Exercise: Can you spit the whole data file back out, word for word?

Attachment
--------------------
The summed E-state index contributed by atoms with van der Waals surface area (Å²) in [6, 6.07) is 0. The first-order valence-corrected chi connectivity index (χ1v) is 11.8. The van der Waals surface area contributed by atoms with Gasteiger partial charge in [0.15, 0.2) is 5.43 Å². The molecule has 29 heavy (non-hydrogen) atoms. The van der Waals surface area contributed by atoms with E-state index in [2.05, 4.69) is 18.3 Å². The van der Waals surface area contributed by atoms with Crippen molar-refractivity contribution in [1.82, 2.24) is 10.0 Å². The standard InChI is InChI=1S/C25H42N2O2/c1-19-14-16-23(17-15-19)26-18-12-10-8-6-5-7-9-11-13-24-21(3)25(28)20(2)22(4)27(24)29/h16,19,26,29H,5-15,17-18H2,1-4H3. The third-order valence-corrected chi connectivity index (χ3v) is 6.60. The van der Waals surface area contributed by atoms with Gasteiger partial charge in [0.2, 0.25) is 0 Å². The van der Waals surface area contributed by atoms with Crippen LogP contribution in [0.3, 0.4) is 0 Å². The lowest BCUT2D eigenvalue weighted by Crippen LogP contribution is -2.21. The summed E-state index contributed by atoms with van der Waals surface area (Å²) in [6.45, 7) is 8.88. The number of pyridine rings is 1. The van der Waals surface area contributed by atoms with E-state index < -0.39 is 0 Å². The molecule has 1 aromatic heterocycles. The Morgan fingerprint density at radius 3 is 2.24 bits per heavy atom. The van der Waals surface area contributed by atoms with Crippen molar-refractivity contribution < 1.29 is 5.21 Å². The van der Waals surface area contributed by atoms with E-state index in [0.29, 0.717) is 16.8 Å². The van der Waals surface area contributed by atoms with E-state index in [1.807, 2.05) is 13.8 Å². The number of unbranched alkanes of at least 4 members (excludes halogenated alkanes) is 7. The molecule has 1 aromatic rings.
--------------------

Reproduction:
The summed E-state index contributed by atoms with van der Waals surface area (Å²) in [6, 6.07) is 0. The first-order valence-corrected chi connectivity index (χ1v) is 11.8. The van der Waals surface area contributed by atoms with Gasteiger partial charge in [0.15, 0.2) is 5.43 Å². The molecule has 29 heavy (non-hydrogen) atoms. The van der Waals surface area contributed by atoms with E-state index in [2.05, 4.69) is 18.3 Å². The van der Waals surface area contributed by atoms with Crippen molar-refractivity contribution in [1.82, 2.24) is 10.0 Å². The standard InChI is InChI=1S/C25H42N2O2/c1-19-14-16-23(17-15-19)26-18-12-10-8-6-5-7-9-11-13-24-21(3)25(28)20(2)22(4)27(24)29/h16,19,26,29H,5-15,17-18H2,1-4H3. The third-order valence-corrected chi connectivity index (χ3v) is 6.60. The van der Waals surface area contributed by atoms with Gasteiger partial charge in [0.2, 0.25) is 0 Å². The van der Waals surface area contributed by atoms with Crippen LogP contribution in [0.3, 0.4) is 0 Å². The lowest BCUT2D eigenvalue weighted by Crippen LogP contribution is -2.21. The summed E-state index contributed by atoms with van der Waals surface area (Å²) in [6.45, 7) is 8.88. The number of pyridine rings is 1. The van der Waals surface area contributed by atoms with E-state index < -0.39 is 0 Å². The molecule has 1 aromatic heterocycles. The Morgan fingerprint density at radius 3 is 2.24 bits per heavy atom. The van der Waals surface area contributed by atoms with Crippen molar-refractivity contribution < 1.29 is 5.21 Å². The van der Waals surface area contributed by atoms with E-state index in [0.29, 0.717) is 16.8 Å². The van der Waals surface area contributed by atoms with E-state index in [1.807, 2.05) is 13.8 Å². The number of unbranched alkanes of at least 4 members (excludes halogenated alkanes) is 7. The molecule has 1 aromatic rings.